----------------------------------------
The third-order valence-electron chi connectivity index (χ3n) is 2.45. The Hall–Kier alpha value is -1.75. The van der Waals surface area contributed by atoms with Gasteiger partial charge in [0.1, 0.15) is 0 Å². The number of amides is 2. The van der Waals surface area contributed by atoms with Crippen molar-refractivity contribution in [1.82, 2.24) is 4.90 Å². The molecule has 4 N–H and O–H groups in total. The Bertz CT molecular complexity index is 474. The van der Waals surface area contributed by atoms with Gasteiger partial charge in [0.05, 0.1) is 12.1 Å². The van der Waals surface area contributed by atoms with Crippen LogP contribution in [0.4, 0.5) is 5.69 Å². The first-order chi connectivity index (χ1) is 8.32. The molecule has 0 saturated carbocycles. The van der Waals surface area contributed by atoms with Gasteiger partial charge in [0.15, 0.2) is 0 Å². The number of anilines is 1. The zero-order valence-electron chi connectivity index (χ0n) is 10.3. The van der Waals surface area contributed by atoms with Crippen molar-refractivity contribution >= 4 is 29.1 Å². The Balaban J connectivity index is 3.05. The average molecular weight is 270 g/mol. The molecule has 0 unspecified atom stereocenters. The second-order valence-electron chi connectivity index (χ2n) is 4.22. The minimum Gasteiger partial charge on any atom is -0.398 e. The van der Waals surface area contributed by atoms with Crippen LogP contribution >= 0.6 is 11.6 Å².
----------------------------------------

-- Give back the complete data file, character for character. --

The third-order valence-electron chi connectivity index (χ3n) is 2.45. The Hall–Kier alpha value is -1.75. The van der Waals surface area contributed by atoms with Gasteiger partial charge in [0.1, 0.15) is 0 Å². The number of amides is 2. The van der Waals surface area contributed by atoms with Crippen molar-refractivity contribution in [1.82, 2.24) is 4.90 Å². The molecule has 4 N–H and O–H groups in total. The Bertz CT molecular complexity index is 474. The van der Waals surface area contributed by atoms with Gasteiger partial charge in [0.05, 0.1) is 12.1 Å². The van der Waals surface area contributed by atoms with Crippen LogP contribution in [0.4, 0.5) is 5.69 Å². The first-order chi connectivity index (χ1) is 8.32. The molecule has 0 saturated carbocycles. The van der Waals surface area contributed by atoms with Gasteiger partial charge in [0.15, 0.2) is 0 Å². The number of anilines is 1. The zero-order valence-electron chi connectivity index (χ0n) is 10.3. The van der Waals surface area contributed by atoms with Crippen molar-refractivity contribution >= 4 is 29.1 Å². The Balaban J connectivity index is 3.05. The average molecular weight is 270 g/mol. The molecule has 0 unspecified atom stereocenters. The second-order valence-electron chi connectivity index (χ2n) is 4.22. The minimum Gasteiger partial charge on any atom is -0.398 e. The van der Waals surface area contributed by atoms with Crippen LogP contribution >= 0.6 is 11.6 Å².